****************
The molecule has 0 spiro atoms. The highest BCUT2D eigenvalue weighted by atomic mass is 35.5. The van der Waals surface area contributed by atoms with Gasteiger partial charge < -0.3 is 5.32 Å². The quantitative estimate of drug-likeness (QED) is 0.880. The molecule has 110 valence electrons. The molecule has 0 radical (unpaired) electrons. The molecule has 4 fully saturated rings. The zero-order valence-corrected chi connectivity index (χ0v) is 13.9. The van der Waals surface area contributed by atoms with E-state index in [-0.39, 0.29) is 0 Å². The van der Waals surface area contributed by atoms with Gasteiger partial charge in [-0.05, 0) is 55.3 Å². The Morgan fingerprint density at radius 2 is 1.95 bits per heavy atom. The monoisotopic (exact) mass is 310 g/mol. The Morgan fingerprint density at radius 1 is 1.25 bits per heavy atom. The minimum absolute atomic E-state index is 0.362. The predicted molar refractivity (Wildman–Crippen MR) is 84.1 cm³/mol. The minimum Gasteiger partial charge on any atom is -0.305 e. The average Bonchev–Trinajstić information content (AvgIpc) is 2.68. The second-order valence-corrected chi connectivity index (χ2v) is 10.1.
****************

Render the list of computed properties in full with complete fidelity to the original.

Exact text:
The molecule has 0 spiro atoms. The highest BCUT2D eigenvalue weighted by atomic mass is 35.5. The van der Waals surface area contributed by atoms with Gasteiger partial charge < -0.3 is 5.32 Å². The quantitative estimate of drug-likeness (QED) is 0.880. The molecule has 110 valence electrons. The molecule has 0 radical (unpaired) electrons. The molecule has 4 fully saturated rings. The zero-order valence-corrected chi connectivity index (χ0v) is 13.9. The van der Waals surface area contributed by atoms with E-state index in [-0.39, 0.29) is 0 Å². The van der Waals surface area contributed by atoms with Gasteiger partial charge in [-0.05, 0) is 55.3 Å². The Morgan fingerprint density at radius 2 is 1.95 bits per heavy atom. The monoisotopic (exact) mass is 310 g/mol. The Morgan fingerprint density at radius 1 is 1.25 bits per heavy atom. The minimum absolute atomic E-state index is 0.362. The predicted molar refractivity (Wildman–Crippen MR) is 84.1 cm³/mol. The minimum Gasteiger partial charge on any atom is -0.305 e. The average Bonchev–Trinajstić information content (AvgIpc) is 2.68. The second-order valence-corrected chi connectivity index (χ2v) is 10.1.